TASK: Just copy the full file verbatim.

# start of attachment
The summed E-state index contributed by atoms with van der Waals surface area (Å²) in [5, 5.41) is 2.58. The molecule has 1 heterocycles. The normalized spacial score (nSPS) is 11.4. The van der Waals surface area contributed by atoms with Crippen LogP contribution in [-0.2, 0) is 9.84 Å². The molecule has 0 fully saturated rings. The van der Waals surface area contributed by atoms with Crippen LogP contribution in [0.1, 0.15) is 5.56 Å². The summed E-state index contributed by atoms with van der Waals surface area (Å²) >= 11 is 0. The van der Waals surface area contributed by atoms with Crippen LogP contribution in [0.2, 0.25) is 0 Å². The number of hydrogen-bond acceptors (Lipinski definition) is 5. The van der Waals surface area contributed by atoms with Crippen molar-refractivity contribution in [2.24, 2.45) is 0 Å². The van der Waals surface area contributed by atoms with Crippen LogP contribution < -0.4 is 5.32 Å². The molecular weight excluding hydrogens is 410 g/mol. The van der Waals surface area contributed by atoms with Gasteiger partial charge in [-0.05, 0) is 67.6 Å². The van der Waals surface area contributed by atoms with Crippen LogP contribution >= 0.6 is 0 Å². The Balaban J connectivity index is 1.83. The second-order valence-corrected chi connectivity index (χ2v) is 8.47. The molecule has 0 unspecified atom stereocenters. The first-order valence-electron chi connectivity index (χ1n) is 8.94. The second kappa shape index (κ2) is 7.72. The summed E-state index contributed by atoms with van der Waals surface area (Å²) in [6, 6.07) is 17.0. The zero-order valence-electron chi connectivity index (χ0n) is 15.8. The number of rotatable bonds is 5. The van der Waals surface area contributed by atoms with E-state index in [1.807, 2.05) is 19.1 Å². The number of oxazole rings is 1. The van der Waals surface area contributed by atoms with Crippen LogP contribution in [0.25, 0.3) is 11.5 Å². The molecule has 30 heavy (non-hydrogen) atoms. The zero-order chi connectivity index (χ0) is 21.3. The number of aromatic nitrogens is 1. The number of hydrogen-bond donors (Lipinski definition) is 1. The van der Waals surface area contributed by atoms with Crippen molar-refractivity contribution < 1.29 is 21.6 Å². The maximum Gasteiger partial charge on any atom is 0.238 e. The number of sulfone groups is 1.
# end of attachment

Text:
The summed E-state index contributed by atoms with van der Waals surface area (Å²) in [5, 5.41) is 2.58. The molecule has 1 heterocycles. The normalized spacial score (nSPS) is 11.4. The van der Waals surface area contributed by atoms with Crippen LogP contribution in [-0.2, 0) is 9.84 Å². The molecule has 0 fully saturated rings. The van der Waals surface area contributed by atoms with Crippen LogP contribution in [0.1, 0.15) is 5.56 Å². The summed E-state index contributed by atoms with van der Waals surface area (Å²) >= 11 is 0. The van der Waals surface area contributed by atoms with Crippen LogP contribution in [0.2, 0.25) is 0 Å². The number of hydrogen-bond acceptors (Lipinski definition) is 5. The van der Waals surface area contributed by atoms with Crippen molar-refractivity contribution in [2.24, 2.45) is 0 Å². The van der Waals surface area contributed by atoms with Crippen LogP contribution < -0.4 is 5.32 Å². The molecular weight excluding hydrogens is 410 g/mol. The van der Waals surface area contributed by atoms with Gasteiger partial charge in [-0.05, 0) is 67.6 Å². The van der Waals surface area contributed by atoms with Crippen LogP contribution >= 0.6 is 0 Å². The Balaban J connectivity index is 1.83. The second-order valence-corrected chi connectivity index (χ2v) is 8.47. The molecule has 0 unspecified atom stereocenters. The first-order valence-electron chi connectivity index (χ1n) is 8.94. The second kappa shape index (κ2) is 7.72. The summed E-state index contributed by atoms with van der Waals surface area (Å²) in [6, 6.07) is 17.0. The zero-order valence-electron chi connectivity index (χ0n) is 15.8. The number of rotatable bonds is 5. The van der Waals surface area contributed by atoms with E-state index in [1.807, 2.05) is 19.1 Å². The number of oxazole rings is 1. The van der Waals surface area contributed by atoms with Crippen LogP contribution in [0.25, 0.3) is 11.5 Å². The molecule has 30 heavy (non-hydrogen) atoms. The zero-order chi connectivity index (χ0) is 21.3. The number of aromatic nitrogens is 1. The number of hydrogen-bond donors (Lipinski definition) is 1. The van der Waals surface area contributed by atoms with Crippen molar-refractivity contribution < 1.29 is 21.6 Å². The maximum Gasteiger partial charge on any atom is 0.238 e. The number of sulfone groups is 1.